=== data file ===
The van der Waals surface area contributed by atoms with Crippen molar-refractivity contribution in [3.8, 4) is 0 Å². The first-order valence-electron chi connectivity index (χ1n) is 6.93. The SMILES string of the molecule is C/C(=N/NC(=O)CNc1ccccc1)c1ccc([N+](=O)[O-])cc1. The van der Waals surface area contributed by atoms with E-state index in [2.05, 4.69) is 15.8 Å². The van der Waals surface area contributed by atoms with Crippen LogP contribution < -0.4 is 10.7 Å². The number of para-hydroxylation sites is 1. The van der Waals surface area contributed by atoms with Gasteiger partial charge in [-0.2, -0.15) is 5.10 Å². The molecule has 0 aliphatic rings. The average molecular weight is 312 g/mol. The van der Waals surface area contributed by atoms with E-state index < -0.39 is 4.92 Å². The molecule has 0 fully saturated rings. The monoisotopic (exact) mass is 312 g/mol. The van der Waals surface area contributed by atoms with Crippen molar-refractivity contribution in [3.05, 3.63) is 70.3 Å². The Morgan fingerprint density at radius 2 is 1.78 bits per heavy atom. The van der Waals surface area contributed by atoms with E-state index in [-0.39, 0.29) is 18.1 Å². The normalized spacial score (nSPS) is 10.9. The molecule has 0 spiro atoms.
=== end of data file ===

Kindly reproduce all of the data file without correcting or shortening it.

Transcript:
The van der Waals surface area contributed by atoms with Crippen molar-refractivity contribution in [3.8, 4) is 0 Å². The first-order valence-electron chi connectivity index (χ1n) is 6.93. The SMILES string of the molecule is C/C(=N/NC(=O)CNc1ccccc1)c1ccc([N+](=O)[O-])cc1. The van der Waals surface area contributed by atoms with E-state index in [2.05, 4.69) is 15.8 Å². The van der Waals surface area contributed by atoms with Crippen LogP contribution < -0.4 is 10.7 Å². The number of para-hydroxylation sites is 1. The van der Waals surface area contributed by atoms with Gasteiger partial charge in [-0.2, -0.15) is 5.10 Å². The molecule has 0 aliphatic rings. The average molecular weight is 312 g/mol. The van der Waals surface area contributed by atoms with E-state index < -0.39 is 4.92 Å². The molecule has 0 fully saturated rings. The monoisotopic (exact) mass is 312 g/mol. The van der Waals surface area contributed by atoms with Crippen molar-refractivity contribution in [3.05, 3.63) is 70.3 Å². The Morgan fingerprint density at radius 2 is 1.78 bits per heavy atom. The van der Waals surface area contributed by atoms with E-state index in [-0.39, 0.29) is 18.1 Å². The normalized spacial score (nSPS) is 10.9. The molecule has 0 spiro atoms.